Resilient to globalization? Visit Sedilo, Sardinia
I can’t remember how many times I’ve been to Sedilo, impossile to count them really. It’s the village where my mom was born, where my grandparents grew up, met, got married and lived until their sixth child, when they migrated to France. After more than twenty years living beyond the Alps, my grandparents, especially my grandfather, couldn’t resist the call of his origins and moved back to Sedilo, where my grandma lives now. Although I’ve had a grasp of my mom’s French life by visiting my relatives in the country’s northeastern Lorraine, I’ve never really experienced it since when I was born she had already moved back in Sardinia.
This is why I only got to experience her birthplace, probably more than she had herself. She was brought to France when she was five and she used to go back to Sedilo only for summer holiday. It’s hard to imagine Sedilo different than it is now, I’ve been coming here to visit my grandparents since ever, and today the vibe is still pretty much as it was 20+ years ago.
Going out for a morning stroll at the Wednesday market is priceless. Grocery shoppers dart back and forth with bags brimming with all sorts of fruits and veggies, everybody greets everybody as if they were either related or friends. From time to time horses, very much adored in Sedilo, wander along the main road, aware locals stare at them in awe every single time. The same noise of horse hoof I hear from my home when my concentration gets interrupted by the emotion of living in some yesteryear dimension.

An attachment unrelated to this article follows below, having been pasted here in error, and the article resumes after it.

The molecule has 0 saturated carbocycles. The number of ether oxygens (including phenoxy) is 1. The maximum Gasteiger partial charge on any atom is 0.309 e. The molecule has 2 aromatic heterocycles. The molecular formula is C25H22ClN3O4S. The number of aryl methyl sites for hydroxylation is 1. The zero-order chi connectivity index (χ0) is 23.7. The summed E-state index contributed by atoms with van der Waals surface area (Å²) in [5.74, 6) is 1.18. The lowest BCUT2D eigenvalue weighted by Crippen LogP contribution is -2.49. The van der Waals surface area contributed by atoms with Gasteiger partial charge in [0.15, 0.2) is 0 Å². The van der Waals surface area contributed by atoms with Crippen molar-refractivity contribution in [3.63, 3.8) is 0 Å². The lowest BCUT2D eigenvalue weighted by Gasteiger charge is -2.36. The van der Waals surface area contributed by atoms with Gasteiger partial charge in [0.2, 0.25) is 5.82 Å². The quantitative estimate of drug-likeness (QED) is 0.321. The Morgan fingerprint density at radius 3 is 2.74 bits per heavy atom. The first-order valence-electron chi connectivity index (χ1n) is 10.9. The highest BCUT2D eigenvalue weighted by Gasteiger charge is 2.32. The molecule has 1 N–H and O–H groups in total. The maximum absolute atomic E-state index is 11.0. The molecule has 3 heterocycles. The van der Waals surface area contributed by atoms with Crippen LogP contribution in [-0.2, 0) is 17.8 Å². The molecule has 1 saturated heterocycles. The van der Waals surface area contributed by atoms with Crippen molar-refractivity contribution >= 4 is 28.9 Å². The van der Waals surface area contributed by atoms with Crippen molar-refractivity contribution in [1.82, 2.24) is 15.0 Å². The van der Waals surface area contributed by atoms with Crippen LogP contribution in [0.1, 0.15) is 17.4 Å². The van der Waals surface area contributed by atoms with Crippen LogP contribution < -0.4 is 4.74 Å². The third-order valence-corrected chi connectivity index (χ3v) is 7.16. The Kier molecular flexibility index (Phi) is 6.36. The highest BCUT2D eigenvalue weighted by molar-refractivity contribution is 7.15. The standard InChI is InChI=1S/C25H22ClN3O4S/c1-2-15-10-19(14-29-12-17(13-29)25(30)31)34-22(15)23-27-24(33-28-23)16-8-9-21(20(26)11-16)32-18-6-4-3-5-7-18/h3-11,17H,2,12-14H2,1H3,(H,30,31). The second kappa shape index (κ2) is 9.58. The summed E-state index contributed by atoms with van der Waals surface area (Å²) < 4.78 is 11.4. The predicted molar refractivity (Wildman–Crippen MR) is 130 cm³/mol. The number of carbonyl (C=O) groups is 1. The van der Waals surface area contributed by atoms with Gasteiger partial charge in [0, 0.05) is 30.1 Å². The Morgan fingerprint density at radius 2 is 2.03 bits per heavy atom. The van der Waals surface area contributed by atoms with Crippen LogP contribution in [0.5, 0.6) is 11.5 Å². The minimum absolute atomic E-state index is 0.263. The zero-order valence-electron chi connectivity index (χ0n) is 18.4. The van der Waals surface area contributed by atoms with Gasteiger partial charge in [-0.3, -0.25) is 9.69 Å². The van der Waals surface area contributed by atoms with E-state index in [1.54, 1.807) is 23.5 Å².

And then public announcements come along, introduced by folk music and communicated to the townspeople via a megaphone, almost a proof that even Sedilo is catching up with technology, otherwise there’d still be the town’s crier.
Don’t underestimate the people here, Sedilesi are tough, the kind of blunt pragmatism that gets inside your DNA if you had to overcome the difficulties they have in a not-so-remote past. It has never been an easy town to manage, the obstreperous personality of the horses running S’Ardia, ritual in the middle between sacred and profane, almost mirrors the temper of their owners, top-notch, reckless riders stars of the most dangerous festival in all of Sardinia.
Sedilo was extremely poor back in the 1930s, 1940s and in the immediate postwar years, which led many people such as my grandparents to look for jobs abroad.
Every summer my mom and her family would come to spend their holidays here, so memorable holidays with all cousins and warm weather after all year under the snow of easter France that she and one of her sisters decided to come back for good after bachelor to enroll to university. After my mom’s tales, I could gather Sedilo was not much different in the 1960s, and talking to my grandma, even ’30s and ’40s are not that far, only thing, roads today are paved and back then were not. Same laid-back ambiance, same house doors always open so friends can come in without even knocking, same horses and donkeys wandering around and same knife-grinder going past the streets of the village calling up housewives and workers.
Sedilo is only 13 km away from my village, Ghilarza, but the atmosphere between the two is completely different, people, mentality, clothing style, traditions, nothing to do with each other, in perfect line with Sardinia’s impressive variety of lifestyles, traditions, languages, landscapes, personalities, just like a real Continent rather than a single island.